David Post: Government can help, but it won't
By David Post
Jobs. Jobs. Jobs. These days, it’s all about jobs. President Obama and Republican presidential candidates are spelling out their visions on how the economy can create more jobs.
In 2008, the United States lost more than 8 million jobs; very few have returned.
Can the government create jobs? In fact, yes.
Will the government do anything to create new jobs this year? Not a chance.
Why not? With a presidential election around the corner — which now means within two years — the Republican-controlled Congress doesn’t want the economy to improve. An improving economy re-elects presidents. An ailing or stagnant economy is a fast lane out of the White House.
Governments have two powerful tools to create jobs, fiscal policy and monetary policy.
Fiscal policy is about taxes and government spending.
Government can raise or lower taxes. In theory, lower taxes put more money in the hands of workers who spend more, so businesses hire more people to make and sell their products. The other side of that theory is that raising taxes takes money out of the economy and reduces national employment.
Does that happen? President Clinton raised taxes, and the economy created 23 million new jobs with unemployment dropping from 7.3 percent to 4.2 percent. President George W. Bush cut taxes, 3 million new jobs were created in eight years, and unemployment grew from 4.2 percent to 7.8 percent. His father, President George H.W. Bush, broke his “Read my lips: No new taxes” pledge and raised taxes. He lost his re-election bid, but the economy created 3 million new jobs during his single term as president.
So much for theory.
Governments spending creates jobs several ways. It can hire people. Today, 21 million people, or 15 percent of the workforce, are employed by state, local and federal governments.
Government can provide unemployment benefits that generate spending and jobs immediately, or it can spend on infrastructure, which creates jobs immediately and in the future, or it can support education and research, which tends to create jobs in the future.
Government can cut spending. Local governments have been firing teachers and policemen across the nation. That, of course, reduces both jobs and tax revenues, though supporters suggest that fired government employees will start businesses and create jobs. Over the past three years, that hasn’t worked.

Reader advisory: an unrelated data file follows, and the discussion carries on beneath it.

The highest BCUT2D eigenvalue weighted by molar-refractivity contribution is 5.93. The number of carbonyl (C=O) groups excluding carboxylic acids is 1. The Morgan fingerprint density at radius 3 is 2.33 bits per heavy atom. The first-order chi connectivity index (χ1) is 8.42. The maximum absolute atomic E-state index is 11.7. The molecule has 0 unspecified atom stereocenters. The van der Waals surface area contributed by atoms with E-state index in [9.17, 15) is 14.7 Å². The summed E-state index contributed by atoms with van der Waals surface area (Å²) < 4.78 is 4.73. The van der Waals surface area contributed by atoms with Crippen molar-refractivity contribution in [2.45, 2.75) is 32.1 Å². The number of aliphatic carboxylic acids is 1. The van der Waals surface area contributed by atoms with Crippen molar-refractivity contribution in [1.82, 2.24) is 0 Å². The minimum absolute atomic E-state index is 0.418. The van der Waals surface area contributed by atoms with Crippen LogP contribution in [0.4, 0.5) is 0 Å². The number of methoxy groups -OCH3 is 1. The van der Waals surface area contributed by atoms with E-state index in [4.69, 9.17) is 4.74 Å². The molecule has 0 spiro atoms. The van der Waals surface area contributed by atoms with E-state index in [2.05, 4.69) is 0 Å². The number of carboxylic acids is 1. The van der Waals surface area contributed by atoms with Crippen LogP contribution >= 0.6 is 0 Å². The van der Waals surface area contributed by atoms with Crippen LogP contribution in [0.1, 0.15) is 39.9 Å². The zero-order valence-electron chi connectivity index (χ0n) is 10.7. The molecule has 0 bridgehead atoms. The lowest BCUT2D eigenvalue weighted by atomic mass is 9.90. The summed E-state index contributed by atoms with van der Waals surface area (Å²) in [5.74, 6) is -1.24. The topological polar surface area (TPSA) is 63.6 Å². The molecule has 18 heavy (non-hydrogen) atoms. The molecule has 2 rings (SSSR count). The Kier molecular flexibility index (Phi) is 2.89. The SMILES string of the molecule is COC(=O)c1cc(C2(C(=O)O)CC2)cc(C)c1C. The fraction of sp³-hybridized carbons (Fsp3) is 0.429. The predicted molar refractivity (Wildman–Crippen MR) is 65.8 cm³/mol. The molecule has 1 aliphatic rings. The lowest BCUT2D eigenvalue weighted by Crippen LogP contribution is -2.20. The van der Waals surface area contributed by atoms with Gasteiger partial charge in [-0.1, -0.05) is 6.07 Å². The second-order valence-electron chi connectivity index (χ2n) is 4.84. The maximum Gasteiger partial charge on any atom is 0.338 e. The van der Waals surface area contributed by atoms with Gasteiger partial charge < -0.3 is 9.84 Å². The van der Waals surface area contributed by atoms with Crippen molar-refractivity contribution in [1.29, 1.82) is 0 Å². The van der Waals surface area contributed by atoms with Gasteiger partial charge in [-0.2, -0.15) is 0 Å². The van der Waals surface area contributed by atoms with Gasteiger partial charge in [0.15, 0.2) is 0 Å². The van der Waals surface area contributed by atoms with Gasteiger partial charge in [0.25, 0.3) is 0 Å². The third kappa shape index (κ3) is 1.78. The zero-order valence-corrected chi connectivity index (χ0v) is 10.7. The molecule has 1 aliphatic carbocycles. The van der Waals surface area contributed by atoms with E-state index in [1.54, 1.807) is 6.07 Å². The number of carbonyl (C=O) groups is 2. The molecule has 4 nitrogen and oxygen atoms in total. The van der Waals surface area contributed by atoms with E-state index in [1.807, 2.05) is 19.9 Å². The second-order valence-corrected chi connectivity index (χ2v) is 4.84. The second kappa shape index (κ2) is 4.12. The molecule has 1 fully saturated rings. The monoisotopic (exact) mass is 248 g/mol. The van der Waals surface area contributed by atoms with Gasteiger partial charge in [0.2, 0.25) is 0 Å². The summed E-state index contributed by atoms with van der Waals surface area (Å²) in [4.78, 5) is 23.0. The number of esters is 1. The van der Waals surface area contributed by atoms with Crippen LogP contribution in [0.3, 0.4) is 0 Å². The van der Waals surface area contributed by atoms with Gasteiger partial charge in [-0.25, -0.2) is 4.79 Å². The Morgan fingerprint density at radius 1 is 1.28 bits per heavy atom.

The jobs debate, like the extension of the Bush tax cuts last winter and the debt ceiling debate last month, involves the same arguments. One side says, “Cut taxes, get government out of the way, and the economy will fix itself.” The other says, “Supporting those in need and investing in infrastructure and education will create jobs immediately and into the future.”
Despite the urgency, there will be no meeting of the minds. Continued political gridlock will ensure that fiscal policy has little impact on the economy in the coming year.
Monetary policy is about interest rates and money supply. Lower rates and more money create more spending and, therefore, more jobs.
The Federal Reserve has 12 governors with no political agenda. It controls interest rates and the amount of money floating through the economy. Rarely does the Fed disagree publicly, but now there is a split in its ranks, and with interest rates near zero, it has fewer tools available.
Let’s face it. None of those government policies will work unless the consuming public feels good about spending. People are afraid to buy houses even with low interest rates because housing values are continuing to decline. Companies are reducing health care benefits, shifting more of the cost to employees, and somehow, the consumer has been made to feel guilty about the high cost of health care. For three decades, wages have been stagnant, and employee retirement benefits have been shrinking.
So, the real jobs problem is low consumer confidence. Since falling to its all-time low of 23 in 2008, the Consumer Confidence Index has been in the 40s for the past three years. Normal is 100, using 1985 as the baseline.
Washington needs to realize that political gridlock, consumer confidence and the economy are kissing cousins. President Reagan and a Democratic Congress cut deals. President Clinton and a Republican Congress cut deals.
If only Washington could do the kindergarten thing — be nice and get along — the country would feel better. Get that back, and jobs will return.
That’s not going to happen. We’ve got that pesky election just around the corner, so the economy will be placed in a deep freeze for another year.
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David Post is a co-owner of the Salisbury Pharmacy and an adjunct professor at Georgetown University.